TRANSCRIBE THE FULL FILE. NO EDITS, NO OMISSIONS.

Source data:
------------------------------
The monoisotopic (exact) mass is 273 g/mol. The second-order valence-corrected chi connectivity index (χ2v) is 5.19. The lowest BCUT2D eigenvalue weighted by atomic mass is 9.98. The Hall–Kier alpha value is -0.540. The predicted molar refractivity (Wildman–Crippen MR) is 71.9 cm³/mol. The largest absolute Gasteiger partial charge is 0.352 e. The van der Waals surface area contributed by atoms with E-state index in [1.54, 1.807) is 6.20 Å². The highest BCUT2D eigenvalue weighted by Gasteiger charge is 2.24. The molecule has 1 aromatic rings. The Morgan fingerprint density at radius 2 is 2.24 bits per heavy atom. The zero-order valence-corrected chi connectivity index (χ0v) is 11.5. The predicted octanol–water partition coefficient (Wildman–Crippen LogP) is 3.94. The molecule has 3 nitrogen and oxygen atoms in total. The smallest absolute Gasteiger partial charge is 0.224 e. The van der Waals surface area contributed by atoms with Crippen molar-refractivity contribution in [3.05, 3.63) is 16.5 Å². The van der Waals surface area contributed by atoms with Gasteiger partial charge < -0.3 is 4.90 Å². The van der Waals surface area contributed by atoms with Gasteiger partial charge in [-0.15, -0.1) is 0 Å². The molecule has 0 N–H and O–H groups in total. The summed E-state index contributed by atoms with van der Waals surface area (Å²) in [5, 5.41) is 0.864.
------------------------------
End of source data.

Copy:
The monoisotopic (exact) mass is 273 g/mol. The second-order valence-corrected chi connectivity index (χ2v) is 5.19. The lowest BCUT2D eigenvalue weighted by atomic mass is 9.98. The Hall–Kier alpha value is -0.540. The predicted molar refractivity (Wildman–Crippen MR) is 71.9 cm³/mol. The largest absolute Gasteiger partial charge is 0.352 e. The van der Waals surface area contributed by atoms with E-state index in [1.54, 1.807) is 6.20 Å². The highest BCUT2D eigenvalue weighted by Gasteiger charge is 2.24. The molecule has 1 aromatic rings. The Morgan fingerprint density at radius 2 is 2.24 bits per heavy atom. The zero-order valence-corrected chi connectivity index (χ0v) is 11.5. The predicted octanol–water partition coefficient (Wildman–Crippen LogP) is 3.94. The molecule has 3 nitrogen and oxygen atoms in total. The smallest absolute Gasteiger partial charge is 0.224 e. The van der Waals surface area contributed by atoms with Crippen molar-refractivity contribution in [3.05, 3.63) is 16.5 Å². The van der Waals surface area contributed by atoms with Gasteiger partial charge < -0.3 is 4.90 Å². The van der Waals surface area contributed by atoms with Gasteiger partial charge in [-0.15, -0.1) is 0 Å². The molecule has 0 N–H and O–H groups in total. The summed E-state index contributed by atoms with van der Waals surface area (Å²) in [5, 5.41) is 0.864.